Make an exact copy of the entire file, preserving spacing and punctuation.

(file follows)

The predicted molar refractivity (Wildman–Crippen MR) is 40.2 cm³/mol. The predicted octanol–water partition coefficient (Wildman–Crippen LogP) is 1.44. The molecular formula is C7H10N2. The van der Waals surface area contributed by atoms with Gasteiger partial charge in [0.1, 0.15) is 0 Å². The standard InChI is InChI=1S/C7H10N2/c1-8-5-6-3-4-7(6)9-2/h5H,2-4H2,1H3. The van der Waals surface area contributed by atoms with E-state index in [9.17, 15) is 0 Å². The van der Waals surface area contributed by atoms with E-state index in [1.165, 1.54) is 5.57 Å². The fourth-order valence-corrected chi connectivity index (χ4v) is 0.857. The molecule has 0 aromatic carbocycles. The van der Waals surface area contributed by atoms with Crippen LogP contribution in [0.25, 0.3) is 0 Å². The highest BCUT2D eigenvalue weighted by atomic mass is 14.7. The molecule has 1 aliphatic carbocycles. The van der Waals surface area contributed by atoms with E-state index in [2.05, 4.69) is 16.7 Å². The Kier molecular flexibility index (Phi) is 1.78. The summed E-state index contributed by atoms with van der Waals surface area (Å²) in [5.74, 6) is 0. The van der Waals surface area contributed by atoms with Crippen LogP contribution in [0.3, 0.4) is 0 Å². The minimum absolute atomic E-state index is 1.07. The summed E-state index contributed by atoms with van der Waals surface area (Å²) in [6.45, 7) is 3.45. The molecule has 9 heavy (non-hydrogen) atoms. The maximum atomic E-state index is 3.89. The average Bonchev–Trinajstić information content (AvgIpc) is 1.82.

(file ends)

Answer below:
The predicted molar refractivity (Wildman–Crippen MR) is 40.2 cm³/mol. The predicted octanol–water partition coefficient (Wildman–Crippen LogP) is 1.44. The molecular formula is C7H10N2. The van der Waals surface area contributed by atoms with Gasteiger partial charge in [0.1, 0.15) is 0 Å². The standard InChI is InChI=1S/C7H10N2/c1-8-5-6-3-4-7(6)9-2/h5H,2-4H2,1H3. The van der Waals surface area contributed by atoms with E-state index in [9.17, 15) is 0 Å². The van der Waals surface area contributed by atoms with E-state index in [1.165, 1.54) is 5.57 Å². The fourth-order valence-corrected chi connectivity index (χ4v) is 0.857. The molecule has 0 aromatic carbocycles. The van der Waals surface area contributed by atoms with Crippen LogP contribution in [0.25, 0.3) is 0 Å². The highest BCUT2D eigenvalue weighted by atomic mass is 14.7. The molecule has 1 aliphatic carbocycles. The van der Waals surface area contributed by atoms with E-state index in [2.05, 4.69) is 16.7 Å². The Kier molecular flexibility index (Phi) is 1.78. The summed E-state index contributed by atoms with van der Waals surface area (Å²) in [5.74, 6) is 0. The van der Waals surface area contributed by atoms with Crippen LogP contribution in [0.3, 0.4) is 0 Å². The minimum absolute atomic E-state index is 1.07. The summed E-state index contributed by atoms with van der Waals surface area (Å²) in [6.45, 7) is 3.45. The molecule has 9 heavy (non-hydrogen) atoms. The maximum atomic E-state index is 3.89. The average Bonchev–Trinajstić information content (AvgIpc) is 1.82.